One-to-one program expands to Austin High School
Published 9:09 am Wednesday, October 28, 2015
By Ryan Mayers
Austin Public Schools Technology Integration Specialist
When I.J. Holton Intermediate School opened in 2013, students were issued a laptop as part of a one-to-one program at the school. Last year, the program was extended to students at Ellis Middle School.
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“What we realized is that the students coming to the high school from this year forward will have been around laptops for several years, and we need to have something in place to support them,” Amy Thuesen, Austin High School’s technology integrationist, said.
And so last year, a committee of faculty and leadership at AHS began exploring a Bring Your Own Device initiative (BYOD).
“Essentially, we were looking into the idea of encouraging students to bring devices of their own to use in the classroom,” Thuesen said.
What the committee learned, however, steered them onto a different course.
“We found that there were assumptions being made,” Thuesen said. “Sometimes we think that all students have cell phones or tablets, but that’s just not the case. There’s plenty of reasons why a student might not have the necessary technology to support BYOD.”
So the committee began looking at a one-to-one program for the high school.
“Our goal with this program is to provide a continuity of devices and equity so all students have the opportunity to learn effectively in a technology infused classroom,” Thuesen said.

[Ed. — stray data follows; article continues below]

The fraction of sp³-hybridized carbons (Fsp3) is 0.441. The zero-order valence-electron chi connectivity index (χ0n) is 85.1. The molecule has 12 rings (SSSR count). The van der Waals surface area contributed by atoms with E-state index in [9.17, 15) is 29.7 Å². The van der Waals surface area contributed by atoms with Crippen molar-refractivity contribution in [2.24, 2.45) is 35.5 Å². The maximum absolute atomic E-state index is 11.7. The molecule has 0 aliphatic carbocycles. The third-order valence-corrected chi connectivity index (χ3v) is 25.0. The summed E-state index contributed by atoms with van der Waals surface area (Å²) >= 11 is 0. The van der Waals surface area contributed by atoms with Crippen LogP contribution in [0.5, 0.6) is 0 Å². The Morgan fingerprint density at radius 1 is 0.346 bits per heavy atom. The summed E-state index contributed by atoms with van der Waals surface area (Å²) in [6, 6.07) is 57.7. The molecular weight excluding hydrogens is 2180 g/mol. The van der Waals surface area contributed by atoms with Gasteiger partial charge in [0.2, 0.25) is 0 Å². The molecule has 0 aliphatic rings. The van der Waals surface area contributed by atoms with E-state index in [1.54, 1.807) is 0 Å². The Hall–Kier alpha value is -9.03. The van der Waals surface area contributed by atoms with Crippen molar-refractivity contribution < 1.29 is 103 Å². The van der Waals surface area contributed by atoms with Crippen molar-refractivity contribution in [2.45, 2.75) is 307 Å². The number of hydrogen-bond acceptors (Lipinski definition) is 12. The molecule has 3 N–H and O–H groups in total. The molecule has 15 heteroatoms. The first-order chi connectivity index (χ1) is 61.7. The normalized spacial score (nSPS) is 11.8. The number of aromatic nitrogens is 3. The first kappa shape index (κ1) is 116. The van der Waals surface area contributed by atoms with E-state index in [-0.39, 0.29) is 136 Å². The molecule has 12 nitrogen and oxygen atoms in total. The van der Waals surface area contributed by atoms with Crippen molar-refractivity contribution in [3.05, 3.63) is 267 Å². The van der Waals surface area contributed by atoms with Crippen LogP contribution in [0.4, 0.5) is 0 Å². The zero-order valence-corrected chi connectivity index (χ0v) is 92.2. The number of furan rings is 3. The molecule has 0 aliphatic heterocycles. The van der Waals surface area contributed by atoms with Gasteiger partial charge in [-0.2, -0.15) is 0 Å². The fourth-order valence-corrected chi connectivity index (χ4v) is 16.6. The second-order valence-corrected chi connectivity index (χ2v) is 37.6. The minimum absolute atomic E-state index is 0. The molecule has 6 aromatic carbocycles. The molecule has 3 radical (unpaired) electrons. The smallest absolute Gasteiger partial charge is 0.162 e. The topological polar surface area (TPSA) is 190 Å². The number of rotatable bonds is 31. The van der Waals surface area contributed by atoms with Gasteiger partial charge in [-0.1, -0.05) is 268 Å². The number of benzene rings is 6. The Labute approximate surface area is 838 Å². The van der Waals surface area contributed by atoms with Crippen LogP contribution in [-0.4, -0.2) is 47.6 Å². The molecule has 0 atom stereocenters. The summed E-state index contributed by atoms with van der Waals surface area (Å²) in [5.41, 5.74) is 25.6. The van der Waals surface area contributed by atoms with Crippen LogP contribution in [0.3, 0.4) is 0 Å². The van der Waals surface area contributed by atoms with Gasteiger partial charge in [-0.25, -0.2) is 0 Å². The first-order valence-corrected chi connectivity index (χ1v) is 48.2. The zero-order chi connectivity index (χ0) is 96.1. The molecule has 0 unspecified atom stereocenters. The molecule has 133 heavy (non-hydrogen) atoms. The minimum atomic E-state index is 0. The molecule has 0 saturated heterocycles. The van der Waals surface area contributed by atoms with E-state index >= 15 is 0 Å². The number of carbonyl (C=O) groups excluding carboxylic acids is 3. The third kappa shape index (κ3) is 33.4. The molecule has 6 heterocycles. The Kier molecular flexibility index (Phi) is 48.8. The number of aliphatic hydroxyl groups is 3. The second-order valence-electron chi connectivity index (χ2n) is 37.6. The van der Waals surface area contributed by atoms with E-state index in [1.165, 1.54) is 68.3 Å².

The long-term goal for technology integration at the high school revolves around effective utilization of the technological tools being provided to students. “Realistically, a successful implementation would be one in which the technology blends seamlessly into the classroom,” Thuesen said. “When students treat their laptop like any other tool, like a book or a pencil, then that’s success.”
In recent years, technology in education has become increasingly important, a fact which heavily informed the original one-to-one program at I.J. Holton.
“Our students will be leaving Austin and heading into an increasingly technological future,” Thuesen said. “If we don’t make every effort to teach them not just how to use the technology, but how to use it effectively, then we’re failing them. It’s our responsibility to provide students with the opportunity to learn those 21st century skills.”
Since the program is in the beginning stages, teachers are being encouraged to explore opportunities for using technology in the classroom.
“We’re telling the teachers to think of this as a ‘beta’ year,” Thuesen said. “We’re not expecting perfection, but we are trying to learn from what we’ve tried. That way, when we try again, we have a better handle on what works and what doesn’t.”
For Thuesen, the importance of technology in the classroom lies in the opportunities it provides.
“We all know how important things like collaboration and communication are in the learning process,” she said. “And if we can effectively utilize technology in the classroom, whether through one-to-one or BYOD, then we can open up a whole new universe of possibilities for our students.”